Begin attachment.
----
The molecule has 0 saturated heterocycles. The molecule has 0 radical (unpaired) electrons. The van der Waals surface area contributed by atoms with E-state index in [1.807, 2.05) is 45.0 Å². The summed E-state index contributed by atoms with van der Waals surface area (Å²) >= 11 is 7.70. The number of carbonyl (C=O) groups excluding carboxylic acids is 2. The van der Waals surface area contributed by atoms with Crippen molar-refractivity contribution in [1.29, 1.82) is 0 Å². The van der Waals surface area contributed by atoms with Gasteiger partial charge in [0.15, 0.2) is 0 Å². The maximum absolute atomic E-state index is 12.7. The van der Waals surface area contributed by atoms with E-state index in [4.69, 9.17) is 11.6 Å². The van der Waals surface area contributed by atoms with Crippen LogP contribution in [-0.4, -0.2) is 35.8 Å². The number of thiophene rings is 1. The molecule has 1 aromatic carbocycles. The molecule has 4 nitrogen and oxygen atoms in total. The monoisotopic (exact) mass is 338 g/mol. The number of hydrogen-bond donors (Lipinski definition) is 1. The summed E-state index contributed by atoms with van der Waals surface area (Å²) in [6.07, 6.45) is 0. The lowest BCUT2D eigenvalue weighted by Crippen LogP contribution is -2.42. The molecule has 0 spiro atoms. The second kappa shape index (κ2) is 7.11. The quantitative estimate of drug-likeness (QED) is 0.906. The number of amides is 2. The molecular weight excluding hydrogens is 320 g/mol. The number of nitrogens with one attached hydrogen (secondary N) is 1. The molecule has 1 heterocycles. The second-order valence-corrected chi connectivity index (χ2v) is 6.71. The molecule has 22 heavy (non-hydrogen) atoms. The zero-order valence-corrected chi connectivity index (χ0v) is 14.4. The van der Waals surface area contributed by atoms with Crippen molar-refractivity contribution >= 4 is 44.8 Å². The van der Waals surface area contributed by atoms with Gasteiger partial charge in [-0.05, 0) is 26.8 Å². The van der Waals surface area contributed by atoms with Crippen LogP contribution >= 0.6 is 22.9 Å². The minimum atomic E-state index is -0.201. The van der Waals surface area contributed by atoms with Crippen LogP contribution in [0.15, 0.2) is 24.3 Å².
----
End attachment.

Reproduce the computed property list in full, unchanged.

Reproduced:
The molecule has 0 saturated heterocycles. The molecule has 0 radical (unpaired) electrons. The van der Waals surface area contributed by atoms with E-state index in [1.807, 2.05) is 45.0 Å². The summed E-state index contributed by atoms with van der Waals surface area (Å²) >= 11 is 7.70. The number of carbonyl (C=O) groups excluding carboxylic acids is 2. The van der Waals surface area contributed by atoms with Crippen molar-refractivity contribution in [1.29, 1.82) is 0 Å². The van der Waals surface area contributed by atoms with Gasteiger partial charge in [0.15, 0.2) is 0 Å². The maximum absolute atomic E-state index is 12.7. The van der Waals surface area contributed by atoms with E-state index in [4.69, 9.17) is 11.6 Å². The van der Waals surface area contributed by atoms with Crippen LogP contribution in [-0.4, -0.2) is 35.8 Å². The number of thiophene rings is 1. The molecule has 1 aromatic carbocycles. The molecule has 4 nitrogen and oxygen atoms in total. The monoisotopic (exact) mass is 338 g/mol. The number of hydrogen-bond donors (Lipinski definition) is 1. The summed E-state index contributed by atoms with van der Waals surface area (Å²) in [6.07, 6.45) is 0. The lowest BCUT2D eigenvalue weighted by Crippen LogP contribution is -2.42. The molecule has 0 spiro atoms. The second kappa shape index (κ2) is 7.11. The quantitative estimate of drug-likeness (QED) is 0.906. The number of amides is 2. The molecular weight excluding hydrogens is 320 g/mol. The number of nitrogens with one attached hydrogen (secondary N) is 1. The molecule has 1 heterocycles. The second-order valence-corrected chi connectivity index (χ2v) is 6.71. The molecule has 22 heavy (non-hydrogen) atoms. The zero-order valence-corrected chi connectivity index (χ0v) is 14.4. The van der Waals surface area contributed by atoms with Crippen molar-refractivity contribution >= 4 is 44.8 Å². The van der Waals surface area contributed by atoms with Gasteiger partial charge in [-0.05, 0) is 26.8 Å². The van der Waals surface area contributed by atoms with Crippen LogP contribution >= 0.6 is 22.9 Å². The minimum atomic E-state index is -0.201. The van der Waals surface area contributed by atoms with Crippen LogP contribution in [0.15, 0.2) is 24.3 Å².